For the first time in the US since the Financial Crisis.
Let’s forget for a moment the Fed, its rate-increase flip-flopping, and what that might do in theory to the economy, and let’s look instead at what companies are actually doing, how they’re responding to the environment they find themselves in. Because now, something is happening that we haven’t seen since the trough of the Financial Crisis.
Credit growth no matter what has been the mantra. It could never be enough. If companies borrow more from banks, they’ll use that money to invest in productive activities or equipment and grow. That’s the theory. And it would move the economy forward.
So total loans and leases at all commercial banks have soared 40% since the bottom of the Financial Crisis to $9.13 trillion in the week ending February 15, according to the Board of Governors of the Federal Reserve, and are 25% above the peak of the prior credit bubble in October 2008.
But since the week ending December 7, 2016, they have declined a smidgen. So why is that all-important loan growth flattening out after soaring for so many years? And how do companies fit into this?
Of the many categories of loans and leases, one category stands out as an indicator of what companies are doing: commercial and industrial loans.
They edged down to $2.1 trillion in the week ended February 15. That’s where they’d first stood on October 19. After ballooning relentlessly for six years straight, C&I loans have now been stalled for four months in a row.
Since the bottom of the financial crisis, there have been periods of four or five weeks of stalling C&I loans, but they were invariably followed by robust loan growth immediately afterwards. So these C&I loans have been booming over those years. But this period from October 19 until now is the first extended stretch of stalling C&I loans since the bottom of the Financial Crisis.
The chart shows C&I loans at all US banks going back to 2012. Note how that four-month stagnation-period is unique in this time span:
C&I loans are a sign of what businesses of all sizes are doing – from the small company that is borrowing to buy a piece of equipment to the largest behemoth that is funding its inventories. These loans show whether companies in aggregate are expanding their investments or pulling in their horns.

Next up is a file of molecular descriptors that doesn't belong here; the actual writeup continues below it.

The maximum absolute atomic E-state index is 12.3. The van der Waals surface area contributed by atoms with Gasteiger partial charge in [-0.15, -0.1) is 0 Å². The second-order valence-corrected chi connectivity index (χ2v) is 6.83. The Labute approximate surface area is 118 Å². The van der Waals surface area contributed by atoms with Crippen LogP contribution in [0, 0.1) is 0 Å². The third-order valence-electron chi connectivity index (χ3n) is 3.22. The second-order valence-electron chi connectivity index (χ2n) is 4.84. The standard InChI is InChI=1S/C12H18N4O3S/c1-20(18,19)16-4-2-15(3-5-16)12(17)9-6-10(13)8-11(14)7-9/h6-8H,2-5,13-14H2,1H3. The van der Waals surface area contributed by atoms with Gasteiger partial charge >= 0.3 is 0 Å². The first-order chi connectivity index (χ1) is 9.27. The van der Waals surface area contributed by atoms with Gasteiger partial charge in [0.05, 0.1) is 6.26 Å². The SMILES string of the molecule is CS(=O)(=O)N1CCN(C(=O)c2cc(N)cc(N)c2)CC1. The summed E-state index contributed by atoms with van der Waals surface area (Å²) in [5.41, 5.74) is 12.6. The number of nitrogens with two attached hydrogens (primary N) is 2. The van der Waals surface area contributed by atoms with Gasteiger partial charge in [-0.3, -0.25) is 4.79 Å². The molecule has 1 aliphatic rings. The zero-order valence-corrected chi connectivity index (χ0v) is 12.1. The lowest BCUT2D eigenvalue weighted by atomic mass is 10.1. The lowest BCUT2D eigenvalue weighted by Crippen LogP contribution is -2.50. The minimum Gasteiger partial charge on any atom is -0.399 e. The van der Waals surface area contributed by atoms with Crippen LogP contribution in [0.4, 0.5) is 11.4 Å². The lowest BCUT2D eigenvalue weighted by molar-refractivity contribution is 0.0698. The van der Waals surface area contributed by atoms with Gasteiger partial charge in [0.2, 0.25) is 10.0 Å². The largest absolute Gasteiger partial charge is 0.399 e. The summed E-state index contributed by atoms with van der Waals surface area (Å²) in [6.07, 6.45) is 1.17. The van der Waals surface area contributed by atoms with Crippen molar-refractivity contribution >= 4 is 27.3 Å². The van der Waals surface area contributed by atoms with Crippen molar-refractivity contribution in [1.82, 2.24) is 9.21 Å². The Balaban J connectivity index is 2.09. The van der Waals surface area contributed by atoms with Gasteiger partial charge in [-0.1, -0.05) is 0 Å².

In that manner, C&I loans are tightly connected to the real economy: they grow when the economy grows, and they decline when the economy heads south.
This chart shows C&I loans going back to 1988, covering the last three recessions. The turning points are circled in red:
The turning point during the Financial Crisis was unique – a sudden deep collapse in credit, when the banking system began to seize, rather than a classic turning point that evolved over time, as the prior two turning points exemplified.
The timing of a turning point may not be perfectly aligned with the beginning of a recession, but it’s close.
And turning points become clear only after C&I loans are in a real downdraft. Before then, we just have our suspicions. For now, we have four months of stagnation, a first since the trough of the Financial Crisis, and a sign that companies have become more reluctant to borrow from banks. This period coincides with the Fed’s more energetic rhetoric about “removing accommodation.”
Perhaps it will blow over, and companies will head back to their bankers, and C&I loans will surge once again. But more likely, it’s an early warning sign of a gradual change in the dynamics, just when no one wants to see any red flags.
“Flat sales” in the restaurant industry are now a “welcome change.” The New Normal. Read… Is the US Restaurant Recession Becoming Structural?
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